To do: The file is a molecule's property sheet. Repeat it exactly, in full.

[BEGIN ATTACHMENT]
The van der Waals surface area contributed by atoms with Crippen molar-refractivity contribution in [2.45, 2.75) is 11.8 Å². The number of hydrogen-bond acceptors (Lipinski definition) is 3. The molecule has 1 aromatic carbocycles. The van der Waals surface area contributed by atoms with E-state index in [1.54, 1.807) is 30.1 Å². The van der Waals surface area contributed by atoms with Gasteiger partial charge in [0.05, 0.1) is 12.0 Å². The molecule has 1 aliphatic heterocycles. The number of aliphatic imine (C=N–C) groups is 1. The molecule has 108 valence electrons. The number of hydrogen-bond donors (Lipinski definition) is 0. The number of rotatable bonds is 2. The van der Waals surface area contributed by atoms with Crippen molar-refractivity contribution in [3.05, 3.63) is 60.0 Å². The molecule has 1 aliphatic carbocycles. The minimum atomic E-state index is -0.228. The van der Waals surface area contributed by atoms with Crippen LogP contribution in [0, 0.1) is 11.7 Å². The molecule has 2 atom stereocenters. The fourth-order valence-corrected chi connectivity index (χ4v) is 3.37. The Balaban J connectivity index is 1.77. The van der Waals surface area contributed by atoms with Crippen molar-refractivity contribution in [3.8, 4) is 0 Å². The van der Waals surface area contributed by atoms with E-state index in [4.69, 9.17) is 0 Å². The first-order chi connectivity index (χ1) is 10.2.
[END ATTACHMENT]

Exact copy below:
The van der Waals surface area contributed by atoms with Crippen molar-refractivity contribution in [2.45, 2.75) is 11.8 Å². The number of hydrogen-bond acceptors (Lipinski definition) is 3. The molecule has 1 aromatic carbocycles. The van der Waals surface area contributed by atoms with E-state index in [1.54, 1.807) is 30.1 Å². The van der Waals surface area contributed by atoms with Gasteiger partial charge in [0.05, 0.1) is 12.0 Å². The molecule has 1 aliphatic heterocycles. The number of aliphatic imine (C=N–C) groups is 1. The molecule has 108 valence electrons. The number of hydrogen-bond donors (Lipinski definition) is 0. The number of rotatable bonds is 2. The van der Waals surface area contributed by atoms with Crippen molar-refractivity contribution in [3.05, 3.63) is 60.0 Å². The molecule has 1 aliphatic carbocycles. The minimum atomic E-state index is -0.228. The van der Waals surface area contributed by atoms with Crippen LogP contribution in [0, 0.1) is 11.7 Å². The molecule has 2 atom stereocenters. The fourth-order valence-corrected chi connectivity index (χ4v) is 3.37. The Balaban J connectivity index is 1.77. The van der Waals surface area contributed by atoms with Crippen molar-refractivity contribution in [3.8, 4) is 0 Å². The van der Waals surface area contributed by atoms with E-state index in [4.69, 9.17) is 0 Å². The first-order chi connectivity index (χ1) is 10.2.